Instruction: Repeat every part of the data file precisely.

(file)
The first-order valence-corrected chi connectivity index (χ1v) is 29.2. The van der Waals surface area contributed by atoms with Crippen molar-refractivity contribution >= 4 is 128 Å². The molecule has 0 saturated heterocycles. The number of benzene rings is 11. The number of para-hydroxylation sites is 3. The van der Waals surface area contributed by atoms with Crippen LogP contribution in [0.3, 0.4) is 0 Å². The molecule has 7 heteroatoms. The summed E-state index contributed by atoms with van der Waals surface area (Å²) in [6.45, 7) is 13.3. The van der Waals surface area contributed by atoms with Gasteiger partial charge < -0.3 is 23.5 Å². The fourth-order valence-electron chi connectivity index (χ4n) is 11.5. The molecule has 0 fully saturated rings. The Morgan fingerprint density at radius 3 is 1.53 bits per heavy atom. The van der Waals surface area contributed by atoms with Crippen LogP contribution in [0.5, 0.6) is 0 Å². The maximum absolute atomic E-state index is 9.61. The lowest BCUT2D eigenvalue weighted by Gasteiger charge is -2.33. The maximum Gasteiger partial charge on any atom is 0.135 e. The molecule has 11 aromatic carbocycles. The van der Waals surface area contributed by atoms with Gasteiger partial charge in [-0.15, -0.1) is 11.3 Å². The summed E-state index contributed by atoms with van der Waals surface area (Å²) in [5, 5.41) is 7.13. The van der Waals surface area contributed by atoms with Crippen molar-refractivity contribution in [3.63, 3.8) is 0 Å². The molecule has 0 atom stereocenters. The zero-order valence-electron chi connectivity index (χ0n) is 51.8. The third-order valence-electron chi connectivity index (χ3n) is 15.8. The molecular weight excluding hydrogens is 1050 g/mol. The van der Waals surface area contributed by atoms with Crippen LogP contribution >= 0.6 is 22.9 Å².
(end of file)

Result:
The first-order valence-corrected chi connectivity index (χ1v) is 29.2. The van der Waals surface area contributed by atoms with Crippen molar-refractivity contribution >= 4 is 128 Å². The molecule has 0 saturated heterocycles. The number of benzene rings is 11. The number of para-hydroxylation sites is 3. The van der Waals surface area contributed by atoms with Crippen LogP contribution in [0.3, 0.4) is 0 Å². The molecule has 7 heteroatoms. The summed E-state index contributed by atoms with van der Waals surface area (Å²) in [6.45, 7) is 13.3. The van der Waals surface area contributed by atoms with Gasteiger partial charge < -0.3 is 23.5 Å². The fourth-order valence-electron chi connectivity index (χ4n) is 11.5. The molecule has 0 fully saturated rings. The Morgan fingerprint density at radius 3 is 1.53 bits per heavy atom. The van der Waals surface area contributed by atoms with Crippen LogP contribution in [0.5, 0.6) is 0 Å². The maximum absolute atomic E-state index is 9.61. The lowest BCUT2D eigenvalue weighted by Gasteiger charge is -2.33. The maximum Gasteiger partial charge on any atom is 0.135 e. The molecule has 11 aromatic carbocycles. The van der Waals surface area contributed by atoms with Gasteiger partial charge in [-0.15, -0.1) is 11.3 Å². The summed E-state index contributed by atoms with van der Waals surface area (Å²) in [5, 5.41) is 7.13. The van der Waals surface area contributed by atoms with Crippen molar-refractivity contribution in [3.63, 3.8) is 0 Å². The molecule has 0 atom stereocenters. The zero-order valence-electron chi connectivity index (χ0n) is 51.8. The third-order valence-electron chi connectivity index (χ3n) is 15.8. The molecular weight excluding hydrogens is 1050 g/mol. The van der Waals surface area contributed by atoms with Crippen LogP contribution >= 0.6 is 22.9 Å².